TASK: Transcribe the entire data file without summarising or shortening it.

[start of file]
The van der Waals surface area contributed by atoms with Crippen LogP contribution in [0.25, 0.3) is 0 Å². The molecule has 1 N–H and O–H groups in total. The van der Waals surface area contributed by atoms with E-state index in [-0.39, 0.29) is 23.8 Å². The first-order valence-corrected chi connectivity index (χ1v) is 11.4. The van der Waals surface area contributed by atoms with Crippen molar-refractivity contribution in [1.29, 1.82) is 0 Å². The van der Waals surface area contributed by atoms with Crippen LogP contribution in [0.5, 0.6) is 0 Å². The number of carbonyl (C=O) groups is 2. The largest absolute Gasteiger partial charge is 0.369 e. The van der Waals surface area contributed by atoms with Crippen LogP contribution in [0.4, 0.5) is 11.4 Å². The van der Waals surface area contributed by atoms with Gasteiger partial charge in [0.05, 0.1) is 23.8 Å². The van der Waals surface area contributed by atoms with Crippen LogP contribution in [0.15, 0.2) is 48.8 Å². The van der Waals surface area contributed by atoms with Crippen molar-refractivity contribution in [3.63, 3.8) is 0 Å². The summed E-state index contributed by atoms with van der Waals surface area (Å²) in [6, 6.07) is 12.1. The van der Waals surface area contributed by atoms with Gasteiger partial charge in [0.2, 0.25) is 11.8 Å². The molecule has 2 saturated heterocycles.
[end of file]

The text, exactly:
The van der Waals surface area contributed by atoms with Crippen LogP contribution in [0.25, 0.3) is 0 Å². The molecule has 1 N–H and O–H groups in total. The van der Waals surface area contributed by atoms with E-state index in [-0.39, 0.29) is 23.8 Å². The first-order valence-corrected chi connectivity index (χ1v) is 11.4. The van der Waals surface area contributed by atoms with Crippen molar-refractivity contribution in [1.29, 1.82) is 0 Å². The van der Waals surface area contributed by atoms with Crippen LogP contribution in [0.5, 0.6) is 0 Å². The number of carbonyl (C=O) groups is 2. The largest absolute Gasteiger partial charge is 0.369 e. The van der Waals surface area contributed by atoms with Crippen LogP contribution in [0.4, 0.5) is 11.4 Å². The van der Waals surface area contributed by atoms with Gasteiger partial charge in [0.05, 0.1) is 23.8 Å². The van der Waals surface area contributed by atoms with Crippen LogP contribution in [0.15, 0.2) is 48.8 Å². The van der Waals surface area contributed by atoms with Crippen molar-refractivity contribution in [3.63, 3.8) is 0 Å². The summed E-state index contributed by atoms with van der Waals surface area (Å²) in [6, 6.07) is 12.1. The van der Waals surface area contributed by atoms with Gasteiger partial charge in [0.2, 0.25) is 11.8 Å². The molecule has 2 saturated heterocycles.